Mrs. Robin Martin: Just to be clear, because there was some aspersion cast on your experience in the health care sector, my understanding is, as Minister of Health, you have access to advice from a raft of qualified people, including the lady beside you, Dr. Catherine Zahn, who’s your deputy minister—but all the other civil servants in the Ministry of Health as well as Ontario Health, the agency of the ministry that provides the minister with clinical advice, as well as innumerable health stakeholders who you talk to on a regular basis. Is that not correct?

Hon. Sylvia Jones: Absolutely. I think my role, first and foremost, is to be a good listener and ultimately make decisions based on what the needs of the patient are.

Mrs. Robin Martin: I believe you acted as Solicitor General during COVID. In that capacity, you worked hand in glove, I believe, with the Ministry of Health on the delivery of vaccines, and other health stakeholders and advisers. Is that also correct?

Hon. Sylvia Jones: It is.

Mrs. Robin Martin: Thank you.

The Chair (Ms. Goldie Ghamari): MPP Rae.

Mr. Matthew Rae: Thank you, Minister, for your presentation and for answering our questions today. We share borders for our ridings. Representing a rural riding, I know even my local hospital CEOs are appreciative of the fact that the government is willing to help relieve some of the cataract backlog, because they know they can never clear it, especially in our rural hospitals. So I appreciate the ministry’s movement on that and those innovative solutions.

My question builds on some of the answers you provided earlier. Has the ministry issued a call for applications to license additional independent health care facilities for cataract surgery, for example? What is the status of the cataract call-for-applications process?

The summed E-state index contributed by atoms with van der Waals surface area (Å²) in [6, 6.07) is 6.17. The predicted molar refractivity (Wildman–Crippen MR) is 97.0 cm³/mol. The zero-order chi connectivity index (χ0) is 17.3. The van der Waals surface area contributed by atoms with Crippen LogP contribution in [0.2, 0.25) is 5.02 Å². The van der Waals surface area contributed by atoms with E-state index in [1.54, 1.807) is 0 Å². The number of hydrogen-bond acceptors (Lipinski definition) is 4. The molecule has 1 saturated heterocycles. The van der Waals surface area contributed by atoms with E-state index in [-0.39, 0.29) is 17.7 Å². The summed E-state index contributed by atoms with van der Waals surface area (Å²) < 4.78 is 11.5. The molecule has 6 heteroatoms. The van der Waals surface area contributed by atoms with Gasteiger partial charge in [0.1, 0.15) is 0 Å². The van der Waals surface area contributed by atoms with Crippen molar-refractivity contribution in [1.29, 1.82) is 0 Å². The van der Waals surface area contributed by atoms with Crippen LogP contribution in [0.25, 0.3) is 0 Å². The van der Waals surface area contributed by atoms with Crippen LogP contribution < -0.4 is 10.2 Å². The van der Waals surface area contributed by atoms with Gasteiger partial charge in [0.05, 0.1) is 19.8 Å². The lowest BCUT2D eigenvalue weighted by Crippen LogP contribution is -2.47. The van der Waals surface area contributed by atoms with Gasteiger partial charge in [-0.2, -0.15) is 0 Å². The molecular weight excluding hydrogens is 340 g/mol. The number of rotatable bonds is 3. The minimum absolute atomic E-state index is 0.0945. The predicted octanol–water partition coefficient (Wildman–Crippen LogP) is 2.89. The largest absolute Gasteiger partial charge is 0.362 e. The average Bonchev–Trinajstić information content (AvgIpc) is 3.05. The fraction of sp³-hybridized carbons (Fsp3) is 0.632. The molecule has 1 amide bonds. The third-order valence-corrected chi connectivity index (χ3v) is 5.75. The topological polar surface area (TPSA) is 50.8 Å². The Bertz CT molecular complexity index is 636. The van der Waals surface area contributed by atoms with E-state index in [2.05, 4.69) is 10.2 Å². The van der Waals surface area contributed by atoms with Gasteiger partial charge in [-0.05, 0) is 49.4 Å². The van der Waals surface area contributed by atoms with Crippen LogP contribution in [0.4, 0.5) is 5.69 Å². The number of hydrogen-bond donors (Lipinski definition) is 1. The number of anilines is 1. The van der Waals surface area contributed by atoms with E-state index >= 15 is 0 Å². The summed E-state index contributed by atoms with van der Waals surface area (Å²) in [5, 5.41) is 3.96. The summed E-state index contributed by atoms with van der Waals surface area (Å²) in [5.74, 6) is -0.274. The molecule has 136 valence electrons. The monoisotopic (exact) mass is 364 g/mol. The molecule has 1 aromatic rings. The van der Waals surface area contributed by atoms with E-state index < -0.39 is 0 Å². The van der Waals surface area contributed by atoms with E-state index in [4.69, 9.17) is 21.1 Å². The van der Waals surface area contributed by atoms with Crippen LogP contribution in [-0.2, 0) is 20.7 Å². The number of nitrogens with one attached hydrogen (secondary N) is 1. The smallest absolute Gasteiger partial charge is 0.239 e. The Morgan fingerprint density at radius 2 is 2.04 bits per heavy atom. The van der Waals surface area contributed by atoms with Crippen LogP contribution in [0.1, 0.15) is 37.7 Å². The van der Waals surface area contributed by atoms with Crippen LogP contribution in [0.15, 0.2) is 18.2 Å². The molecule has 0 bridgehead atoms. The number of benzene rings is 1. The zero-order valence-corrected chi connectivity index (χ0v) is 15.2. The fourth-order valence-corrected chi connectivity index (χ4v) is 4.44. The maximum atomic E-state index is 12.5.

Hon. Sylvia Jones: The cataract surgeries that were announced earlier this year were actually a call that was made in 2021, so I would hope in the years moving forward that there is not that much of a delay between applications coming in and, ultimately, decisions being made.

Having said that, anyone who has asked, whether it is a colleague or someone who is interested in putting an application in—I say, take a close look at Bill 60, follow the public hearings, follow and review the legislation, because that is your best template to know what the application should look like and how it will ultimately be assessed.

So, no, we haven’t called for applications yet.

The Chair (Ms. Goldie Ghamari): MPP Quinn.

Mr. Nolan Quinn: Thank you, Minister. In addition to the call for applications, how is the minister utilizing existing IHF capacity to help address the COVID-related surgical and diagnostic-imaging backlog?

Hon. Sylvia Jones: Diagnostic imaging: Of course, we have made a number of announcements that our government has committed to funding operations of new MRIs, 49 in total, in fact, since 2018. And again, I’m going to highlight that many of those are actually in hospitals that have never had an MRI before, so it’s back to community access. In one example, I had a physician come up to me; she almost had tears in her eyes. She said, “A week ago, I spent three hours trying to find an MRI slot for my patient and then organizing the transport to happen. By doing what you’ve done, which is funding an MRI in our hospital that’s never had one, it means I will be able to see more patients, not being chased where MRI times are available and organizing transportation.”